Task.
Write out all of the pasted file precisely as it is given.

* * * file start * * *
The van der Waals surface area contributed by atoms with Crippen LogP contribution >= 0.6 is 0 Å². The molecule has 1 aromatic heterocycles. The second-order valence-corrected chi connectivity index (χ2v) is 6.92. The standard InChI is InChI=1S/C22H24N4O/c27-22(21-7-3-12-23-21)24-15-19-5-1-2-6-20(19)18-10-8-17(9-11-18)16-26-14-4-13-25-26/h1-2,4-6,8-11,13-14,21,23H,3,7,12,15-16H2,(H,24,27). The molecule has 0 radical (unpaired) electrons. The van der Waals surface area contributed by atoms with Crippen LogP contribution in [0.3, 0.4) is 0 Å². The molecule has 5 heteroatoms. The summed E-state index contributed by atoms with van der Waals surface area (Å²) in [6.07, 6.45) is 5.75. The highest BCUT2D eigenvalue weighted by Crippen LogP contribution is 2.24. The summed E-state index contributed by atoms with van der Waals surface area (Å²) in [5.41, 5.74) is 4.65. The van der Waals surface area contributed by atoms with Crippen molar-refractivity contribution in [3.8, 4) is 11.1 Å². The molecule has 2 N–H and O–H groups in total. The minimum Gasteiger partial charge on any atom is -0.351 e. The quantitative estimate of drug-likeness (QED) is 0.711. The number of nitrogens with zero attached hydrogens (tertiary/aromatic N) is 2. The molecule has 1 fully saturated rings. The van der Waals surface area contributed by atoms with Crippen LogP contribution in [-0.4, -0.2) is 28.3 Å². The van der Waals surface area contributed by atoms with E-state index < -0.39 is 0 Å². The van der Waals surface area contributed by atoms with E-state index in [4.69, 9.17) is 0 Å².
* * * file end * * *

The van der Waals surface area contributed by atoms with Crippen LogP contribution >= 0.6 is 0 Å². The molecule has 1 aromatic heterocycles. The second-order valence-corrected chi connectivity index (χ2v) is 6.92. The standard InChI is InChI=1S/C22H24N4O/c27-22(21-7-3-12-23-21)24-15-19-5-1-2-6-20(19)18-10-8-17(9-11-18)16-26-14-4-13-25-26/h1-2,4-6,8-11,13-14,21,23H,3,7,12,15-16H2,(H,24,27). The molecule has 0 radical (unpaired) electrons. The van der Waals surface area contributed by atoms with Crippen LogP contribution in [0.3, 0.4) is 0 Å². The molecule has 5 heteroatoms. The summed E-state index contributed by atoms with van der Waals surface area (Å²) in [6.07, 6.45) is 5.75. The highest BCUT2D eigenvalue weighted by Crippen LogP contribution is 2.24. The summed E-state index contributed by atoms with van der Waals surface area (Å²) in [5.41, 5.74) is 4.65. The van der Waals surface area contributed by atoms with Crippen molar-refractivity contribution in [3.8, 4) is 11.1 Å². The molecule has 2 N–H and O–H groups in total. The minimum Gasteiger partial charge on any atom is -0.351 e. The quantitative estimate of drug-likeness (QED) is 0.711. The number of nitrogens with zero attached hydrogens (tertiary/aromatic N) is 2. The molecule has 1 fully saturated rings. The van der Waals surface area contributed by atoms with Crippen LogP contribution in [-0.4, -0.2) is 28.3 Å². The van der Waals surface area contributed by atoms with E-state index < -0.39 is 0 Å². The van der Waals surface area contributed by atoms with E-state index in [4.69, 9.17) is 0 Å².